DENVER — A critic of Oklahoma’s foster child care system contends its reform will not be possible if an appeals court grants the state’s request to decertify a class-action lawsuit against top child welfare officials. "You can’t get system-wide relief (unless a pending lawsuit applies to all 10,000 foster care children),” children’s advocate Marcia Lowry said Thursday after arguing the case at the 10th U.S. Circuit Court of Appeals. Lowry is an attorney for the national organization Children’s Rights, based in New York City, which is leading the lawsuit against officials of the Oklahoma Commission for Human Services. The officials want the Denver-based court to remove class-action status for the lawsuit, which seeks an overhaul of the system, including increased staff.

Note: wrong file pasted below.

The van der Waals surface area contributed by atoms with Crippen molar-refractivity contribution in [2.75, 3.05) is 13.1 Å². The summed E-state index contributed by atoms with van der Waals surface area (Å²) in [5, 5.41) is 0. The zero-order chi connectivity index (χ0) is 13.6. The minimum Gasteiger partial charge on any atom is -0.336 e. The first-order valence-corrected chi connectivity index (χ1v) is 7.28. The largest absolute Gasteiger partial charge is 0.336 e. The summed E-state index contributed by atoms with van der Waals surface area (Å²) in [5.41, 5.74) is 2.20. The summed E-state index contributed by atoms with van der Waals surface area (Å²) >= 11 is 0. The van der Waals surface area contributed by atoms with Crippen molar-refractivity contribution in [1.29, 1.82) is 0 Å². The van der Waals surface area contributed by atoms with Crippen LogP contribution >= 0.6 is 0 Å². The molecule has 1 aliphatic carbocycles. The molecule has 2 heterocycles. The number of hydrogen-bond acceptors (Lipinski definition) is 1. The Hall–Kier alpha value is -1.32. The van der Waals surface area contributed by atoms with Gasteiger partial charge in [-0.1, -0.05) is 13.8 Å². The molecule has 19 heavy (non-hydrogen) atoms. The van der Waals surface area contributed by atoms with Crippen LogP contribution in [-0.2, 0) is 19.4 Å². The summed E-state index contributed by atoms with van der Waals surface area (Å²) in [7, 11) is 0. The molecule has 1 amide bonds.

Risk allegedThe lawsuit alleges the system operated by the Department of Human Services is so deficient it puts thousands of children at risk, including risk of death and injury. State officials argue the lawsuit should be limited to the six children who are named as plaintiffs. At issue is whether U. S. District Judge Gregory Frizzell in Tulsa erred in certifying the lawsuit as a class action on behalf of all the children in the system. The officials claim Frizzell erred in concluding the case meets strict legal standards required for judges to grant class-action status to lawsuits. The officials have contended in court filings the strategy of the plaintiffs’ attorneys is to force the state into a settlement at a staggering cost to taxpayers. "Clearly, the litigation strategy of Children’s Rights is to prosecute a class action whose defense becomes financially and logistically burdensome (that it) inevitably leads to the entry of a consent decree,” the officials said. A three-judge panel of the appeals court, as typical, did not indicate when it will decide the state’s challenge, nor indicate how the judges would rule.